...I actually don’t. Or try not to.
You might know me well enough by now to know that I don’t typically blog or post about politics - nor do I preach from the pulpit sermons about health care or economics or gun control or any number of social issues that many Christians in our culture are passionate about.
Even when it comes to concerns such as the sanctity of life and marriage, I don’t go out of my way to create controversy, but I won’t shy away from them either. (Now, I have blogged about these things in the past, but have truly gotten away from it lately, preferring instead corny jokes, puns, and one-liners. It’s much safer ground to stand on! ;)
As a pastor, though, my preference is to address cultural issues from a biblical perspective when the biblical text calls for it. In other words, I typically like to preach through a passage and let the text speak for itself rather than go looking for particular texts to support a controversial topic-du-jour or hot-button issue of the day.
So a big reason for not bringing up political or social issues on a regular basis isn’t because I’m afraid to. Nor is it because I adhere to a particular interpretation of the concept of separation of church and state (that says pastors shouldn’t be political from the pulpit). And it’s not because I don’t think scripture has anything to say about these host of issues – quite the opposite, I think there are biblical principles to apply in every situation we find ourselves in.
The main reason I don’t preach politics is because that’s not the reason (or shouldn’t be the reason) people gather on Sundays. Instead, we’ve gathered together to sit at the feet of Jesus and be transformed by the Gospel, re-invented by his teaching of the Kingdom of God. We are called to be his students, and for whatever reason – by God’s grace and mercy, obviously – the church I serve has called me as their pastor to be a “lead student” in helping all of us be discipled by our Lord Jesus.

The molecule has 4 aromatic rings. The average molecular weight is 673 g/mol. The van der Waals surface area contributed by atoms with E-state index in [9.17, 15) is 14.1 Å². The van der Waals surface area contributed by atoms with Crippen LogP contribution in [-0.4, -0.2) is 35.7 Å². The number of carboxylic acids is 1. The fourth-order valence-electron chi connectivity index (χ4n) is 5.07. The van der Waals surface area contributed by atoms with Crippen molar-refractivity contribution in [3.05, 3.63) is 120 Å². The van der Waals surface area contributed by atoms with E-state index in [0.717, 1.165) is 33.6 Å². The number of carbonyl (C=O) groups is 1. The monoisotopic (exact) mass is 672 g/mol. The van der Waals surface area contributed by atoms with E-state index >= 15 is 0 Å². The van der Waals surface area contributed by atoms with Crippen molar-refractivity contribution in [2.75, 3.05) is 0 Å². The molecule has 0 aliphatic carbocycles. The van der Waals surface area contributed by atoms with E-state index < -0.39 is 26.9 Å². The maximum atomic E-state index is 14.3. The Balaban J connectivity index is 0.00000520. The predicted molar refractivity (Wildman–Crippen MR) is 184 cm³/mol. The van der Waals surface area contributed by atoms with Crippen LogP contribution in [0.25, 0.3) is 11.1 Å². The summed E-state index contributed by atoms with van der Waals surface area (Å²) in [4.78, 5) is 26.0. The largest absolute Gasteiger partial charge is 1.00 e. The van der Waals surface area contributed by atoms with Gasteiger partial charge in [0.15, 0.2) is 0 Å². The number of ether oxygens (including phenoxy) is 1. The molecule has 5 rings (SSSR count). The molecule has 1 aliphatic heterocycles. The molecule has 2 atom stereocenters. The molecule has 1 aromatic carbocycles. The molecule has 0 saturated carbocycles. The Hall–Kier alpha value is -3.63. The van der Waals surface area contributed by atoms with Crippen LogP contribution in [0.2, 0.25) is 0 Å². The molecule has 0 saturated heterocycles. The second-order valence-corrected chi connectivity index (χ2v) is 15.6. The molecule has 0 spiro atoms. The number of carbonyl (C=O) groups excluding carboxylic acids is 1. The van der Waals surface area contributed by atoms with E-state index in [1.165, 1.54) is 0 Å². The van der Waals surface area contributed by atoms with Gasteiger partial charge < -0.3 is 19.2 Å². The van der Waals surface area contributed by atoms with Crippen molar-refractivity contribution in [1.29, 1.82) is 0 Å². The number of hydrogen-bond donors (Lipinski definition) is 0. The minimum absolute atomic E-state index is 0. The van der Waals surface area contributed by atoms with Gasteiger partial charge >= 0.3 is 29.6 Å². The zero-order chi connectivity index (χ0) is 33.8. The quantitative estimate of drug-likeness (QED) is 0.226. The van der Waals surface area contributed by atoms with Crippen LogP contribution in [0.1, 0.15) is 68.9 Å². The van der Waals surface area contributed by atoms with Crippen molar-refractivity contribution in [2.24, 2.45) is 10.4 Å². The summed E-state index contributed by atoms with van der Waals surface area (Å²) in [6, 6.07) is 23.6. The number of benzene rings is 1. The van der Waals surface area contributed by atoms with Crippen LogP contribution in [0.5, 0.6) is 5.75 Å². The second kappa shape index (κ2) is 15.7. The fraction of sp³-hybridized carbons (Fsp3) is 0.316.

The truth is - news flash - I am not an expert on socio/economic/political theory. I am not a dedicated student of the democratic process. I’m knowledgeable, sure, but that’s not my bailiwick. There are much smarter voices out there that people can turn to to find information on what the candidates stand for, the implications of their platform, etc., etc.
You don’t gather for worship week after week to hear another opinion about those sorts of things. Truthfully, if that’s what I offered, I would just be adding to the noise and my thoughts on politics probably wouldn’t add anything very helpful anyway.
What we really want, I believe – why we really gather week after week – is to hear God’s Word proclaimed. And although I wouldn’t call myself an expert here either, I do admit to being a dedicated student (flawed though I am) of Jesus. And in fact, I desire to become a better and better student of the Jesus Way – the way of the Kingdom, the way of life as a follower of Christ.
Now, admit I’m not very good at it. I stumble and fall and flail around. We all do. But I think and pray that my desire – our desire as a church, your desire if you're reading this – is genuine. We want to be what we know is the true definition of church – ekklesia. We want to be a ‘new community of transformed believers who represent Jesus.’
This is what it means to be the church. This is why we gather each week. This is why I preach (and sometimes post about spiritual things). I don’t want to be known as a political preacher, but as a preacher who pursues the way of Jesus, a member of his Kingdom community. Pray for me in that regard, I’d appreciate it.